Amazon is hoping customers don’t see any more dogs, after early problems on Prime Day meant people trying to shop got only images of the cute canines delivering an apologetic message.
Amazon’s website ran into some early snags Monday on its much-hyped Prime Day, an embarrassment for the tech company on the shopping holiday it created.
Shoppers clicking on many Prime Day links after the 3 p.m. ET launch in the U.S. got only images of dogs — some quite abashed-looking — with the words, “Uh-oh. Something went wrong on our end.” People took to social media to complain that they couldn’t order items.
By about 4:30 p.m., many Prime Day links were working, and Amazon said later Monday that it was working to resolve the glitches.
In an email to The Associated Press, it said “many are shopping successfully” and that in the first hour of the 36-hour Prime Day in the U.S., customers ordered more items than in the same time frame last year.
Still, the hiccups could mute sales and send shoppers elsewhere during one of Amazon’s busiest sales periods that’s also a key time for it to sign up new Prime members. Shoppers have lots of options, as many other chains have offered sales and promotions to try to capitalize on the Prime Day spending.
Analyst Sucharita Mulpuru-Kodali at Forrester Research called the glitch a “huge deal.”
“This is supposed to be one of their biggest days of the year,” she wrote in an email. “I am shocked this caught them off guard. But I guess the lesson is to not have a big unveil during the middle of the day when everyone comes to your site all at once.”
Are the Amazon Prime Day error dogs real or just a ploy to drive more visibility & traffic because dogs are life?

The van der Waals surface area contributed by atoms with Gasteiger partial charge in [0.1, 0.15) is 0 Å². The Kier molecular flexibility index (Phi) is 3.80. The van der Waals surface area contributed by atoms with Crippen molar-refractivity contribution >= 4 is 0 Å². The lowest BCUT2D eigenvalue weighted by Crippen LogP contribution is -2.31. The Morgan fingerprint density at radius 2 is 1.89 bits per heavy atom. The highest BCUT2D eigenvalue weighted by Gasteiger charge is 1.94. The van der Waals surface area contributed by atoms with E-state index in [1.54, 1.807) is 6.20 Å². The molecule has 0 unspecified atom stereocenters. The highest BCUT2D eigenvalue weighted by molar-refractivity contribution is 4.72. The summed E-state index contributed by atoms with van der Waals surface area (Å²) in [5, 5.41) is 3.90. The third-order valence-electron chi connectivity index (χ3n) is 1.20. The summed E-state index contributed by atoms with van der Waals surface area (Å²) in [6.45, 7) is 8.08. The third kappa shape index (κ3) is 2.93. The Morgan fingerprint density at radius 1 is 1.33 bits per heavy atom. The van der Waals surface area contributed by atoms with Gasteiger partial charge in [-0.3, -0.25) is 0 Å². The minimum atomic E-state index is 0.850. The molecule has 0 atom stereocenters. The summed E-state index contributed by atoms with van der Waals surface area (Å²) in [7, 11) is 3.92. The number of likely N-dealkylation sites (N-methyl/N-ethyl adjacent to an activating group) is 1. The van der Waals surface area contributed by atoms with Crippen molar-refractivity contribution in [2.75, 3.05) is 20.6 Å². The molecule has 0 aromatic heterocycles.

— Katie (@katiegoodling) July 17, 2018
Amazon, which recently announced that Prime membership would be getting more expensive, was hoping to lure in shoppers by focusing on new products and having Whole Foods be part of the process. It was also hoping parents would use the deals event to jump start back-to-school shopping.
Jason Goldberg, senior vice-president of commerce at Publicis.Sapient, noted that the problems could turn off shoppers for a while, particularly those who planned to sign up for Prime membership.
“If you were planning to find Prime deals to lower the cost of back-to-school (purchases), you’re almost certainly going back to your traditional venue of choice,” he said.
Goldberg noted that it’s easy for Amazon to extend deals on its own devices and brands, but trickier for it to extend deals for its third-party sellers because they signed up for different promotional slots.
While Amazon doesn’t disclose sales figures for Prime Day, Deborah Weinswig, CEO of Coresight Research, had estimated that it will generate $3.4 billion in sales worldwide, up from an estimated $2.4 billion last year. Prime Day also lasts six hours longer than last year.
Meanwhile, other retailers like Macy’s, Nordstrom, Best Buy, Walmart and Target have rolled out their own promotions, said Charlie O’Shea, lead retail analyst at Moody’s.
“Brick-and-mortar retailers know that they have little choice but to continue offering their own deep discounts, which is evident in the proliferation of ‘Black Friday in July’ deals that are being launched earlier each year, as well as various ‘price match’ offers,” he said in a note earlier Monday.
Amazon created Prime Day in 2015 to mark its 20th anniversary, and its success has inspired other e-commerce companies to invent shopping holidays. Online furniture seller Wayfair introduced Way Day in April, becoming its biggest revenue day ever.
Prime Day also usually helps boost the number of Prime memberships. Amazon disclosed for the first time this year that it had more than 100 million paid Prime members worldwide. It’s hoping to keep Prime attractive for current and would-be subscribers after raising the U.S. annual membership fee by 20 per cent to $119 and to $12.99 for the month-to-month option.
“It has been one of the best vehicles” for signing up members, said Goldberg.
Anne D’Innocenzio, The Associated Press